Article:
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Does Pilates Work: What Does the Science Say?

Does pilates work?

Pilates has a large and loyal following with over 11,000,000 currently practicing it in the U.S. alone. Even though Pilates was created during World War I, it’s popularity has continued to grow. But, does it deserve all the hype? Does pilates work?

Does Pilates Work?:

One study had participants perform a beginner and an advanced mat Pilates class. The beginner class consisted of 5 minutes of breath-linked alignment exercises, followed by 40 minutes of basic Pilates exercises, followed by 5 minutes of stretching and realignment. The advance class was structured similarly, but included more advanced exercises and pacing. The researchers found that the beginner class burned an average of 174 calories, while the advanced class burned an average of 254 calories. Average heart rate was 102 in the beginner class and 117 in the advanced class (in the workout portion). The beginner class was equivalent to walking at a 2 mph pace and the advanced class was equivalent to walking at a 3.5 to 4 mph pace. Another study found that a 16 week Pilates class significantly improved flexibility and muscle endurance, but had no effect on balance. A separate review, however, found that Pilates significantly improved balance and reduced falls in advair diskus.


Pilates scored very similarly to yoga. You can expect to obtain more strength from Pilates classes, but yoga will likely give you more flexibility, relaxation and balance. Like with yoga, you won’t burn many calories or obtain much of a cardio workout with Pilates.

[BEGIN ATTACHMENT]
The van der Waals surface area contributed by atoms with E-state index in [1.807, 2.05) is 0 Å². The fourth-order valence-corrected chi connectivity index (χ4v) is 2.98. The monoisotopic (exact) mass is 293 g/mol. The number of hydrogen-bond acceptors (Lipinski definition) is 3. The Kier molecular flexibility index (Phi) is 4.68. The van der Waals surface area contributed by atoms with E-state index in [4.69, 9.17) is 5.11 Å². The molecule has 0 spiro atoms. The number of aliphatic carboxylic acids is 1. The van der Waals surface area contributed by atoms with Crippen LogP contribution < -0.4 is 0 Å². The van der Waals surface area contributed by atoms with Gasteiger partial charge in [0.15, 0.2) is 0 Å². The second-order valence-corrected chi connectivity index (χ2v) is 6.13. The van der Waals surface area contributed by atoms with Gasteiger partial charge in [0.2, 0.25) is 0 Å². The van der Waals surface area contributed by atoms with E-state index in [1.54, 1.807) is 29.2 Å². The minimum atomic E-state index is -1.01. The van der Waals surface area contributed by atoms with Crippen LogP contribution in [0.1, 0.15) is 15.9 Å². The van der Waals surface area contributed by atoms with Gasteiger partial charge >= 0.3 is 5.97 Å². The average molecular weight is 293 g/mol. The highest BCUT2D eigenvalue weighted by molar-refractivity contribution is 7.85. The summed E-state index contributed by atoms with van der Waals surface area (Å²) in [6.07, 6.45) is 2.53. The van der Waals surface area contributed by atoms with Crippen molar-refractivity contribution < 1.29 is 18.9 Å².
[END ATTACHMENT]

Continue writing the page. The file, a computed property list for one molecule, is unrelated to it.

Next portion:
In the end, if you’re looking for a combination of flexibility, relaxation, balance, and strength, Pilates could be for you. There are many fitness studios (such as lagree studio) that offer various levels of pilates training modules. If you are unsure of whom to approach, you can do a basic search on your browser and find someone to train you. Pilates can also be used in a clinical manner as a form of physiotherapy for people suffering from pain and injury. For more information, see Kinetic Physio & Pilates.


Barker, Anna Lucia, Marie-Louise Bird, and Jason Talevski. “Effect of pilates exercise for improving balance in older adults: a systematic review with meta-analysis.” Archives of physical medicine and rehabilitation (2014).

Kloubec, June A. “Pilates for improvement of muscle endurance, flexibility, balance, and posture.” The Journal of Strength & Conditioning Research 24.3 (2010): 661-667.

Spilde, S., and J. P. Porcari. “ACE-sponsored study: Can Pilates do it all.”ACE FitnessMatters, November/December (2005): 10-11.

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